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It’s the month for adopting cats

by Linda Hiller

Complete this sentence: A house is not a home without a

How about “cat?” Each spring, thousands of animal shelters across the country end up with homeless adult cats and kittens due to the normal breeding patterns of this prolific species.

According to the American Society to Prevent Cruelty to Animals, as many as 10 million dogs and cats are relinquished to shelters each year, and of those, up to 65 percent are destroyed because there aren’t enough homes.

To spotlight the need for adopting a “pound kitty,” the ASPCA sponsors June as “Adopt a Shelter Cat Month.”

Did you know:

– There are approximately 70 million cats (compared to 58 million dogs) living in United States households.

– There are 34 million cat owners in the U.S. (averaging 2.1 cats per home).

– A fertile female cat can produce three litters of kittens per year. If this cat and each of her offspring reproduce regularly, they may produce as many as 420,000 kittens over a 7-year period.

– Thirty-one percent of cat owners prominently display their cat’s picture in the house. Ten percent of cat owners carry a wallet photo of their kitty.

– Seventy percent of feline households allow their cats to sleep on a family member’s bed at night and 65 percent of feline households permit their cats to sleep on the furniture, while 45 percent of feline households provide special beds for their kitty.

– Fifty-eight percent of cat owners give their pets presents at Christmas. Seventy percent of feline households allow their cats to sleep on a family bed at night, 65 percent of feline households permit their cats to sleep on the furniture and 45 percent of feline households provide special beds for their kitty.

– In 1995, Americans spent $100 million on cat treats and $3.8 billion on cat food.

– Right in our back yard. The Douglas County Animal Control shelter in south Gardnerville has a smaller number of cats and kittens than the usual glut this time of year, according to Animal Control Officer, Janet Risko.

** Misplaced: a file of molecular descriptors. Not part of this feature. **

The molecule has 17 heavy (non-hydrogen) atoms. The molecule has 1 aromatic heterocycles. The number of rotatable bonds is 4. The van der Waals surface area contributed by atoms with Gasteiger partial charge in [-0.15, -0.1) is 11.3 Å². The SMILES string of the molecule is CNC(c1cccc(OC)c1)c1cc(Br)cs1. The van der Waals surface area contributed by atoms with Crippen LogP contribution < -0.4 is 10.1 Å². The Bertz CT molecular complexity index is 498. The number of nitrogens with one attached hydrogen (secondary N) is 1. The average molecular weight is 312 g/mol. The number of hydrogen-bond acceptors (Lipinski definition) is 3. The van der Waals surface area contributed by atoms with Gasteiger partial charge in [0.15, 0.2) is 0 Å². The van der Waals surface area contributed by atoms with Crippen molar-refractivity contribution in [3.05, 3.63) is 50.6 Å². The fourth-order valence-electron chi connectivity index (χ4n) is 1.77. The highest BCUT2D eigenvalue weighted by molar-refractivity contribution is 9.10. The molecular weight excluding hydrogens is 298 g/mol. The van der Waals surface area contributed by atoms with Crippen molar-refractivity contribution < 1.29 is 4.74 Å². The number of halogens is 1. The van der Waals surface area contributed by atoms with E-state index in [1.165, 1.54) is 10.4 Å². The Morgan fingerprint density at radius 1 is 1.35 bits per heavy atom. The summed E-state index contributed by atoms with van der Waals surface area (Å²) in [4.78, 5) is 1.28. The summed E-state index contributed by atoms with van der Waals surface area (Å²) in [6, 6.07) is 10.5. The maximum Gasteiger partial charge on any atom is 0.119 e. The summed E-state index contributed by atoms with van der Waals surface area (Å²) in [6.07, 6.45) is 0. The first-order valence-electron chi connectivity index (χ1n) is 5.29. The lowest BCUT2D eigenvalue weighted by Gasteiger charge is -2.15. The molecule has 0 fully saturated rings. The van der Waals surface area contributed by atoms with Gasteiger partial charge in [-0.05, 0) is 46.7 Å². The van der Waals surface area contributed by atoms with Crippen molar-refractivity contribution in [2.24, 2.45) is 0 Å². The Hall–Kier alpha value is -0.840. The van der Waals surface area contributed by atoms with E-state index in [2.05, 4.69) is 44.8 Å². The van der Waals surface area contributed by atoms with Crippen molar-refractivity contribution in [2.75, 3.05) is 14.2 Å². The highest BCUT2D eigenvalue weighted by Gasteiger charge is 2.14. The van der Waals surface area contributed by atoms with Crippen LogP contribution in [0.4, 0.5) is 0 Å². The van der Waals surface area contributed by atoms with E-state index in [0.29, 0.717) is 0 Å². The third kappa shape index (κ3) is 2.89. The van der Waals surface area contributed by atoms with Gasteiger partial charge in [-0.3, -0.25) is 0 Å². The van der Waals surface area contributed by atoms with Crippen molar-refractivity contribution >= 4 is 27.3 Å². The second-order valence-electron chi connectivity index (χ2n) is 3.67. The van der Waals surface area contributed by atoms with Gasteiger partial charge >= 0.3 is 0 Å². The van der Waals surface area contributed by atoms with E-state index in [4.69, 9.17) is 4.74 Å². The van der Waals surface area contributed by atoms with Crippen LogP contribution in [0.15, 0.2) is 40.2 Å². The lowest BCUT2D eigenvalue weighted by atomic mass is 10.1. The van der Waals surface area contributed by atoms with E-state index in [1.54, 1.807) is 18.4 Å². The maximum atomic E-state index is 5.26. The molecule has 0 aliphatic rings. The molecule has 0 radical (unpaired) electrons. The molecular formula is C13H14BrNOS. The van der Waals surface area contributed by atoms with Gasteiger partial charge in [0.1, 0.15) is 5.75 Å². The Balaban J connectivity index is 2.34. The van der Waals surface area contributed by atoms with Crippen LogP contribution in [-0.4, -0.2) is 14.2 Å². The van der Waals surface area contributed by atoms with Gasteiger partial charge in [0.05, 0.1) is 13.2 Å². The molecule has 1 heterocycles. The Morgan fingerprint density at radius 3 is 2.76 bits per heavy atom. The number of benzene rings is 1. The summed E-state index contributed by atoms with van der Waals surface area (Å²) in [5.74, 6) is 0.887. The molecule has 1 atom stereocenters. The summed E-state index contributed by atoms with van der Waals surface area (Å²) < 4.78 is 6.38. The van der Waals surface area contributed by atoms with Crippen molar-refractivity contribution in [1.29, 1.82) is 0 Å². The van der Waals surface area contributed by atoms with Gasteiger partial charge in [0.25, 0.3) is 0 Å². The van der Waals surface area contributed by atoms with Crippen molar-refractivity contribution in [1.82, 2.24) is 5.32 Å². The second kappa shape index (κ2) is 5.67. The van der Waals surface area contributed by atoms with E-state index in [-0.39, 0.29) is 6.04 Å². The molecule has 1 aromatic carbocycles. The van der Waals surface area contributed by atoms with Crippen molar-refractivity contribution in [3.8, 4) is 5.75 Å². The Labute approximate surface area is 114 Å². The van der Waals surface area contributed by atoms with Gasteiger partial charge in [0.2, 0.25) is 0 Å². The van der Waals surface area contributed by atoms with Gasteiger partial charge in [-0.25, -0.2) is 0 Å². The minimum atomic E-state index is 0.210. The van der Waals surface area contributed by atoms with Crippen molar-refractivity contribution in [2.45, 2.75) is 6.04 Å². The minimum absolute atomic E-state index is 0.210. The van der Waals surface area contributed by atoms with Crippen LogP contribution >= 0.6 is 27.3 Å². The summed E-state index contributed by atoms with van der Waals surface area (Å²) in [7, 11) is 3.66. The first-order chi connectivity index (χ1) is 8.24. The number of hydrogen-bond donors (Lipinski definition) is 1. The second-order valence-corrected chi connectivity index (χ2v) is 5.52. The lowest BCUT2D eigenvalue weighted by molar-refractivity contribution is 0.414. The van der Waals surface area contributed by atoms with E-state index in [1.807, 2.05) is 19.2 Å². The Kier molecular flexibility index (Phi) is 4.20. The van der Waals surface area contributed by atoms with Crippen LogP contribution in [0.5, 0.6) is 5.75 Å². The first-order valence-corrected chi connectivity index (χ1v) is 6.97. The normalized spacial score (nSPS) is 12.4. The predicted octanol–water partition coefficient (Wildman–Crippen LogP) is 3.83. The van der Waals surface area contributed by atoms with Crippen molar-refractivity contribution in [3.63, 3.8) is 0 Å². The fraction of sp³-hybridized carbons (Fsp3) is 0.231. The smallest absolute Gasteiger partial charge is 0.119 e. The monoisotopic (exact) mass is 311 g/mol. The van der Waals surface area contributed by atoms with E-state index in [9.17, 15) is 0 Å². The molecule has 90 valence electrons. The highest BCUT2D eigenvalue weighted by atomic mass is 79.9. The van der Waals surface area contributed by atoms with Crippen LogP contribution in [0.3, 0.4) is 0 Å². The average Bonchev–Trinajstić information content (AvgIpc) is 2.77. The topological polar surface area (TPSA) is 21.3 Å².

“Usually we’d be full by now,” she said. “I hope the lower number is because pet owners are being responsible, and spaying their cats. We do emphasize ‘Spay Month’ in February.”

Risko said the shelter currently has five cat cages and can hold no more than what will fit in there.

“Last summer, we had 27 kittens in those five cages, and we adopted them all out,” she said. “Right now we only have three kittens and two adult cats. There are several on the bulletin board here, though, that are also up for adoption.”

Adopting a female cat or kitten at the animal shelter runs $42, which includes the spay operation, health check and shots. Males can be adopted for $32, due to the fact that their neutering operation is less expensive.

Spaying and neutering costs vary for cats in the Carson Valley, according to Rhonda Fingar, shelter supervisor.

“There aren’t any organized low cost spay and neuter clinics here, so we’re referring everybody to Planned Pethood in Sparks,” she said. “They charge $25 to spay a female and $15 for a male. We’re working on getting something closer to home.”

Literature on cats and cat care is also available at the Douglas County shelter, open from Monday through Friday, 8 a.m. to 6 p.m.; Saturday and Sunday from 7 a.m. to 5 p.m.

Fingar said a low-cost rabies clinic will be offered on Saturday, June 19 from 9 a.m. to 1 p.m., with all shots $7 for cats, dogs and ferrets.

To get to the shelter, go south on Highway 395 in Gardnerville, make a left at Pinenut Road, veer right on to Dump Road and the shelter is on the left at 921 Dump Road across from the Douglas County fairgrounds.

For more information, call 782-9061 for Douglas County, or for information on adopting a cat through the Mono County Animal control in Bridgeport, Calif., call (760) 932-7407 or (760) 932-5258.